1. In a method of providing separate pieces from a body of solidified thermoplastic resin material which comprises. advancing the material into a cutting-off position. moving a pair of cutting blades into opposed engagement with opposite sides of the material and simultaneously applying opposed cutting-in blade pressure while flexing the resin material and applying melting heat along blade-engaging lines on the material to form opposed cut-in recesses extending from opposite sides of the material. releasing the blade pressure and returning the blades to their starting relationship with respect to the resin material. thereafter cooling and completing separation of a piece of the material from the body along the cut-in recesses.
2. In a method of providing separate pieces severed from a sheet-like body length of solidified thermoplastic resin material which comprises. advancing the mate rial endwise towards and beyond a cutting station for a distance representing the desired length of a piece to be severed. at the cutting station relatively moving a knife-like pair of blades into a substantially evenly applied opposed-aligned engagement across opposite sides of the material and simultaneously applying opposed cutting-in blade pressure and melting heat along lines of blade engagement on the material. permitting the material to flex under blade pressure while forming opposed cut and melted-in line recesses across opposite sides of the material at the cutting station and retaining a relatively thin central thickness portion of the material between the line recesses. advancing the material from the cutting station and cooling it. and flexing the cooled material and breaking the piece off the body length across the material along the line recesses at the .thin thickness portion.
3. In a method as defined in claim 2. after forming the opposed line recesses. moving one blade of the pair out of engagement with the material. and moving the material out of engagement with the other blade of the pair.
4. In a method as defined in claim 2, retaining one blade of the pair in a stationary position and moving the other blade of the pair fully within a plane representing and towards the one blade in forming the opposed cut and melted-in line recesses. and employing the other blade to simultaneously flex the material into recess forming engagement with the one blade.
5. In a method as defined in claim 4. after the forming of the opposed line recesses. first moving the other blade out of engagement with the material. then advancing the body length and moving the material out of engagement with the one blade.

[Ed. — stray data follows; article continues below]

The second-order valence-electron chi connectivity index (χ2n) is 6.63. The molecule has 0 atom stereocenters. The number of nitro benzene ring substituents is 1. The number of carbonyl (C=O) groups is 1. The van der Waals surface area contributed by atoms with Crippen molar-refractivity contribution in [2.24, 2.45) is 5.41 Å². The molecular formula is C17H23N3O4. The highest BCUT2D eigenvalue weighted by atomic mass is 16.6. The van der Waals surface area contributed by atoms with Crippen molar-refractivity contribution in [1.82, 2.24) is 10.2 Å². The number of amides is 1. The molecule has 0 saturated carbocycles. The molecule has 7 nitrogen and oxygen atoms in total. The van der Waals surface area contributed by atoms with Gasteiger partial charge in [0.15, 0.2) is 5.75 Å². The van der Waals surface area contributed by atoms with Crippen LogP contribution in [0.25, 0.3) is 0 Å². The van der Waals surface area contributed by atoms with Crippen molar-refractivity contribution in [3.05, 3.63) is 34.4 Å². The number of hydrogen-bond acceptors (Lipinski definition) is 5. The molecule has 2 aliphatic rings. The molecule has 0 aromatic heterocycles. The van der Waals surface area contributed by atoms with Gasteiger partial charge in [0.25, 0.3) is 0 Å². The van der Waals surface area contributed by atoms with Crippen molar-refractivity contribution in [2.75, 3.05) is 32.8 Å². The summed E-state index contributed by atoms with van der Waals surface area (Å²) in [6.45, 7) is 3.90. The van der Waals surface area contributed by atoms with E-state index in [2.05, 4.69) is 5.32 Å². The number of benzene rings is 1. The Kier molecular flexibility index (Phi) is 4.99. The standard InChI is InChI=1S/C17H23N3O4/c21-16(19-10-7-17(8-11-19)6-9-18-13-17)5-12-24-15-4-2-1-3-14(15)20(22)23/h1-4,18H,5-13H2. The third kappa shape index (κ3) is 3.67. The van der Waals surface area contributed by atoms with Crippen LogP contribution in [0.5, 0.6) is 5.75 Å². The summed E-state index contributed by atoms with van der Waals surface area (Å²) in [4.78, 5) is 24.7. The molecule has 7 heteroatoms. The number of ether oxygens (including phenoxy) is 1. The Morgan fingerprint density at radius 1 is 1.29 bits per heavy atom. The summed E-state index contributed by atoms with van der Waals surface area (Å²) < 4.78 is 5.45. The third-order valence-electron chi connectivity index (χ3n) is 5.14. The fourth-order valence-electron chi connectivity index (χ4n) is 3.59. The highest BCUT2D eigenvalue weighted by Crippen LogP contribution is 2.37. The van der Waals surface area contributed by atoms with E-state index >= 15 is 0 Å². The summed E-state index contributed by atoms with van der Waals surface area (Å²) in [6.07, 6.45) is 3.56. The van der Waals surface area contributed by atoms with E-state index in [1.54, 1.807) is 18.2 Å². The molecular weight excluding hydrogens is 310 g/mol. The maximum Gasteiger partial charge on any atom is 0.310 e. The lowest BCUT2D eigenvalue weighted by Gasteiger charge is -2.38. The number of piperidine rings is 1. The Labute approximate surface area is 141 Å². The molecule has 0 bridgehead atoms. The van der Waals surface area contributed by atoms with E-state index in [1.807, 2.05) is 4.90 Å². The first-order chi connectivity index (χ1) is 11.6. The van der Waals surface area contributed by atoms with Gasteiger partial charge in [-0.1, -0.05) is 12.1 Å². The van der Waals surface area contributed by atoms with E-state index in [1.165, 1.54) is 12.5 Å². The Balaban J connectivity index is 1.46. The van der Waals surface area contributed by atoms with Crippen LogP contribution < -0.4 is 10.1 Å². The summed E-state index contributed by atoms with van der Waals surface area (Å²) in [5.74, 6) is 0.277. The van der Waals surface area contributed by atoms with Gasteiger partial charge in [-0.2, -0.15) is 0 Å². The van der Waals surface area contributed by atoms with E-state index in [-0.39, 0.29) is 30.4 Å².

6. In a method as defined in claim 4, positively moving the other blade evenly forwardly in exact synchronism along its full length extent towards the other blade in forming the line recesses. and positively limiting the forward movement of the other blade to avoid engagement of the pair of blades with each other.
7. In a method as defined in claim 2. positioning the material behind the recess lines between a pair of transversely engaging rolls while pushing the material ahead ofthe recess lines to flex it and break off the piece from the body length thereof.
8. In a method as defined in claim 2, effecting the relative movement of the cutting blades into opposed engagement with opposite sides of the material by first moving one blade of the pair of blades into engagement inwardly with one side of the material and by thereafter moving the opposite side of the material into engagement with the other blade of the pair under pressure force exerted by the one blade.
9. In a method as defined in claim 8. flexing the material across its full width towards the other blade during inward movement of the one blade.
10. In a method as'defined in claim 9. flexing the material about the recess lines to break the piece off by pushing a forward portion thereof upwardly with respect to -the body length.
l 1. In a method of progressively severing pieces from a longitudinal body of solidified thermoplastic resin material which comprises. providing a pair of opposed cutting-off blades at a cutting station. advancing the body endwise forwardly to a cutting position between the pair of blades at the cutting station. retaining the body in a stationary position at the cutting station while relatively moving the blades into an opposed cutting-in engagement with opposite sides thereof and applying melting heat through the blades along blade-engaging cutting lines on the material of the body. forming opposed cross-extending cut-in line recesses in the material while flexing it and retaining a relatively thin thickness portion of it between the line recesses by the application of positive pressure and heat along the material engaging blades on the opposite sides of the material. relatively moving the blades out of a cutting position with respect to each other. cooling the material along the recesses. advancing the body endwise forwardly to a final separating station and completely separating a forward piece of the material from the body while backing-up the body behind the recesses and flexing the forward piece with respect thereto about the recesses.
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|U.S. Classification||225/2, 83/171, 225/96.5, 225/103|
|International Classification||B26F3/00, B26D3/16, B26D7/10|
|Cooperative Classification||B26D3/16, B26D7/10, B26F3/002|
|European Classification||B26F3/00B, B26D7/10, B26D3/16|